Further, it can be argued that the European countries are more stable politically and economically as a result of the EU. This stability brings benefits for all member states, not least in terms of trade and avoidance of conflict.

    The EU needs reform in many areas but the question we should ask is whether society- UK and beyond- benefits on the whole as a result of its existence. I would argue that it does but, in the spirit of seeking reform, would respect the opinions of those, like Richard and Mechsikko, that hold a different view.

  • Cllr. Richard Willia

    Hefin, just to clarify I have no objection to a trading association between European countries or a pledge of peaceful coexistence, I am pro Europe but anti EU. What alarms me is the idea of political union which, far from maintaining peace in Europe is liable to cause a massive European civil war.

    Talking of benefits I would cite the example of Greece, the cradle of democracy. This country is poorer than it was, right wing extremism is on the increase and the country is effectively ruled by proconsuls appointed by Germany. British foreign policy, from the battle of Waterloo onward, has been to restrict the power of Germany in Europe. In the last twenty years we seem to have forgotten this.

    On the subject of trade and whether we would lose out if we left is a question that can only be answered by actually leaving the EU. I have given much thought to this possibility and am relaxed about it. We do a lot of trade with EU countries but the balance is in their favour, in other words our trade is in deficit with Europe. If the unelected commissioners, furious at Britain leaving, were to try and make things difficult for our exports we could impose sanctions that would hurt Europe far more. I don’t think it would come to this as companies such as Volkswagen-Audi would not permit interference with the lucrative British market.

    In global trade, last time I looked, we were in a trade surplus with non EU countries. Not being in the EU or the Euro would give our elected representatives, our banks and industries a lot more elbow room to negotiate an increase in trade. Coupled with this we would have available the billions of pounds that we hand over to the EU which could be used to help develop our own poor areas. Taxation too would be under our control. The Tories levied VAT on domestic fuel, Labour reduced this to the minimum allowed under EU rules, 5%. If we were out our government could choose what is taxed and at what level. If the political will was present VAT on gas and electricity could be scrapped immediately, saving our hard pressed workers and pensioners from having to pay 5% on their fuel bills.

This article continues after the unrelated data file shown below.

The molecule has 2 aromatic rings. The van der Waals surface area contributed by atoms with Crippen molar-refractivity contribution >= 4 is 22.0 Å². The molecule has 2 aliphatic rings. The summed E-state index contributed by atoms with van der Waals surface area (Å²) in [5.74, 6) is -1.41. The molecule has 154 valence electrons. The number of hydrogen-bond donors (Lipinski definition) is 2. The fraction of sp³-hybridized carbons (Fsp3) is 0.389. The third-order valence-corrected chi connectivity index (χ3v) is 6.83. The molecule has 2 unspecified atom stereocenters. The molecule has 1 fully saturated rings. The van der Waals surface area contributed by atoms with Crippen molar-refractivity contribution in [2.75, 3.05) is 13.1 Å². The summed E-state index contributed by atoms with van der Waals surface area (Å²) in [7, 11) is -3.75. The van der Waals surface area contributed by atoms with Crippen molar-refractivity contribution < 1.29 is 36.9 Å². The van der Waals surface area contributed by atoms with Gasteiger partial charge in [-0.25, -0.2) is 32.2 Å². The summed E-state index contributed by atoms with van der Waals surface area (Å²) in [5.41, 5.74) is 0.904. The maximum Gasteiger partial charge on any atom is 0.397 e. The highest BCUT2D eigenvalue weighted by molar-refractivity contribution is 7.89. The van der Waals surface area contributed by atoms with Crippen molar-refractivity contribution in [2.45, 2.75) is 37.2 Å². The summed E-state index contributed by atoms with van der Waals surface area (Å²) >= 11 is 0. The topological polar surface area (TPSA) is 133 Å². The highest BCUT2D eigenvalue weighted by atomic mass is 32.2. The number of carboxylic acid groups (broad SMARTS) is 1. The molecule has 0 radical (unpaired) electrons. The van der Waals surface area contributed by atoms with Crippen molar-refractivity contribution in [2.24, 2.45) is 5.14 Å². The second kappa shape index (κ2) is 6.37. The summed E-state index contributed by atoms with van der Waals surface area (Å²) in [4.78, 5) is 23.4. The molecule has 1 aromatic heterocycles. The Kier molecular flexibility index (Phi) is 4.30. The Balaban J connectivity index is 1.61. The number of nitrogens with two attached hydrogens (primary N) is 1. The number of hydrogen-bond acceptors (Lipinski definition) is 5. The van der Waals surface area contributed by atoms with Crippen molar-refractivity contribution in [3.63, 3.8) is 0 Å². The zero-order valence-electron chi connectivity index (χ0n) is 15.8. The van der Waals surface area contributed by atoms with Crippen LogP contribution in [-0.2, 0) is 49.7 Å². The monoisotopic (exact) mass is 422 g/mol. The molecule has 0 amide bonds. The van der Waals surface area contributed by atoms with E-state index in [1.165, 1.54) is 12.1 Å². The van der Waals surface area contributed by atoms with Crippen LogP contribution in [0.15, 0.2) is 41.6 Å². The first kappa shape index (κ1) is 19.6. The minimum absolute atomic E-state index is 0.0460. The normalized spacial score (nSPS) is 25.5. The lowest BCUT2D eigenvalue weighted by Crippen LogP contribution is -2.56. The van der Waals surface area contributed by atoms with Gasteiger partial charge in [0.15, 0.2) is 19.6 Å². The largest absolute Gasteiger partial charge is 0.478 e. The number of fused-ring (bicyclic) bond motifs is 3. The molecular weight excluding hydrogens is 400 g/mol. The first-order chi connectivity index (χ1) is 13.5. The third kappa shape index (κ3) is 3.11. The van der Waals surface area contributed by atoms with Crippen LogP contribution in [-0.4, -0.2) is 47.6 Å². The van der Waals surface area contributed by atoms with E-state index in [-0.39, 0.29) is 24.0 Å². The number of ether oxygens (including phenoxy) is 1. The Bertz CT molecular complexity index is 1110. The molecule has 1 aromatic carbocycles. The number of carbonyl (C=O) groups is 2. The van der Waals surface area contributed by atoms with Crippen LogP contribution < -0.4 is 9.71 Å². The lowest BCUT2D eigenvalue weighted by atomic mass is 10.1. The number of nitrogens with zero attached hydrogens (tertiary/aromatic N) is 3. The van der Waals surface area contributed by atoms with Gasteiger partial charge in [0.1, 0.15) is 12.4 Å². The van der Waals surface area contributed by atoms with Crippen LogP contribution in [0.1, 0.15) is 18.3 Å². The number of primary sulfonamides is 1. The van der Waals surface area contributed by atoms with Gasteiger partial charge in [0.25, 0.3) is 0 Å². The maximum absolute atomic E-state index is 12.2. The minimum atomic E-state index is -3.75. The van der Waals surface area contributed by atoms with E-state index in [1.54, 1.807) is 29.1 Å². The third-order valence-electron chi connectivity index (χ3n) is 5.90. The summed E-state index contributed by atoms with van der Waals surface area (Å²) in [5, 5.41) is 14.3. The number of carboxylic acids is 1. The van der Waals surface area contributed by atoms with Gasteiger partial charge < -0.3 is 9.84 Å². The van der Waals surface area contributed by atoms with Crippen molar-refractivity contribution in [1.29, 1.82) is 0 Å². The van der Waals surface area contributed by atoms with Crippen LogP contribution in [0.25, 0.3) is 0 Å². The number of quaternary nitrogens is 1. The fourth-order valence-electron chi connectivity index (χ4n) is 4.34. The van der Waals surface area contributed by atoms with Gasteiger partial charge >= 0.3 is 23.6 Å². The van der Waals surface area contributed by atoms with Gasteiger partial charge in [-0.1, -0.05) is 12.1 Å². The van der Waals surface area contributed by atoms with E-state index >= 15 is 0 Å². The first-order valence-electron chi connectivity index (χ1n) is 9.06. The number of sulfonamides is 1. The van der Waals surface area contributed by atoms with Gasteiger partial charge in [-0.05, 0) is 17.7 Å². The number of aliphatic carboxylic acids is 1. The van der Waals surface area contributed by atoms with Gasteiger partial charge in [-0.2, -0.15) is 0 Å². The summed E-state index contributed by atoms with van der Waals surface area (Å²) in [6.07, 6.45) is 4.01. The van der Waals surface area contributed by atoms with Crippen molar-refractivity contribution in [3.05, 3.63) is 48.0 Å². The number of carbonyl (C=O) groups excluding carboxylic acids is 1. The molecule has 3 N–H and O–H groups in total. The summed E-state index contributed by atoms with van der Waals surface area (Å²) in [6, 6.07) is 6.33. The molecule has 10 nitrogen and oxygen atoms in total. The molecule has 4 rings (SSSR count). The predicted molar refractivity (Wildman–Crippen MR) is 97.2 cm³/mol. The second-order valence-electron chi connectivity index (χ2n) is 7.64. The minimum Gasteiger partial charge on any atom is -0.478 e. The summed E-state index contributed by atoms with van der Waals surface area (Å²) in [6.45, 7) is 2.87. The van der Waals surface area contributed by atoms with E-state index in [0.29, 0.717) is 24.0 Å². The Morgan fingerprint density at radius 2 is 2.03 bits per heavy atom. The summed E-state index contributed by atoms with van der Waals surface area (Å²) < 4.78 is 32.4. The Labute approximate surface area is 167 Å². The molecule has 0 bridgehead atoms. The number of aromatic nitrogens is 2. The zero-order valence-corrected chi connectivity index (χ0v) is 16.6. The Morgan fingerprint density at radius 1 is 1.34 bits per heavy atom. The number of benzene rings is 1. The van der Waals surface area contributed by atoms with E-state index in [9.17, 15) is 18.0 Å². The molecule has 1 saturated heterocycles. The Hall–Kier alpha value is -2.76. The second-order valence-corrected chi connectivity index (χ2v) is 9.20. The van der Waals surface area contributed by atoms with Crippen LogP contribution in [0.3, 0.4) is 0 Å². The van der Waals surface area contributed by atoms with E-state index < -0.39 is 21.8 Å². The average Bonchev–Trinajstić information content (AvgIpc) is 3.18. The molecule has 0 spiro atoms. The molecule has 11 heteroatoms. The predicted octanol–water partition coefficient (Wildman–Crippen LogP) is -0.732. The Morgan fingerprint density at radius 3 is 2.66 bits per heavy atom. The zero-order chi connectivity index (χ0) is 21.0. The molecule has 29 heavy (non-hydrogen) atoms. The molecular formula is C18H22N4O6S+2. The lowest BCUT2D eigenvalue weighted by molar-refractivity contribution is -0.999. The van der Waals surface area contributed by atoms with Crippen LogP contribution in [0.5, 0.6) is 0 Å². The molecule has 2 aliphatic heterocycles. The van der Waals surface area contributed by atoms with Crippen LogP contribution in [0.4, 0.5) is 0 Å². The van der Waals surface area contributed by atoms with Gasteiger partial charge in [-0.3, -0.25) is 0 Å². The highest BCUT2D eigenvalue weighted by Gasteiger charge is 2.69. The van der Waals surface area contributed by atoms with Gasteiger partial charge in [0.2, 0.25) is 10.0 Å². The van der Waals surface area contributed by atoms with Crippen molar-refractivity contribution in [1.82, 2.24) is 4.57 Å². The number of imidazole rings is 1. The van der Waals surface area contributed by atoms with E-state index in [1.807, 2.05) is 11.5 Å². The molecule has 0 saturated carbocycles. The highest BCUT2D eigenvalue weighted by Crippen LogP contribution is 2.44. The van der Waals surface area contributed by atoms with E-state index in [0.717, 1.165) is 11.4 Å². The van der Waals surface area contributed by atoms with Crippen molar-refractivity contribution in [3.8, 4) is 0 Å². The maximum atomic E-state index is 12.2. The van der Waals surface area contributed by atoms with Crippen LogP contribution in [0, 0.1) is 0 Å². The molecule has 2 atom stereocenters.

• Cllr Hefin David


    These are strong arguments. Taking the first one, I do not believe that political union, in the sense of a 'United States of Europe' is on the cards but rather a multi level polity in which decisions are taken at the level most appropriate to the nature of the decision- the true meaning of federalism. That said, I accept that a different view may be held and that there is no provable objective reality in this case.

    I absolutely agree with your point about Greece but I would not attribute this to the EU as a whole but to the single currency. It has long been clear that a one size fits all monetary policy does not work, with different regions requiring different approaches. German interest rate policy is not going to be helpful in Thessoloniki. But the UK is not part of that.

    I would also suggest that the argument about the balance of trade does not hinge on whether there is a deficit or a surplus but whether that deficit is likely to increase or decrease as a result of leaving the EU. Again, as you acknowledge, this depends on future behaviour, which is unpredictable.

    I do agree about the democratic deficit in that too much power resides in the hands of the EU Commission. That said, there exist checks on that power in the form of supranational decision making. The irony is that to reduce this deficit further would be to move to closer political union. That this argument is rarely deployed by euro enthusiasts demonstrates that such political union is unlikely.

    Your point about VAT on domestic fuel, though selective, is correct. But again VAT policy depends on future behaviour and this is as likely to change at an EU level as it is at a national, regional or local one.

    Leaving the EU would not guarantee any kind of stability. It is the gambler's option and, given all that has happened, I think we are living in risk averse times.

  • Cllr. Richard Willia

    Your position is well defended Hefin, but I remain unconvinced that we are better off in the EU. You seem to be saying, 'stick with nurse for fear of something worse.' I have always tended to a more radical viewpoint.

    I think we had better stop boring the readers of 'Caerphilly Observer' but would welcome further discussion, preferably over a pint of beer!

  • Fran griffiths

    Not boring at all – in fact – carry on . This is real political discourse something severely lacking from our newspapers. We'll done .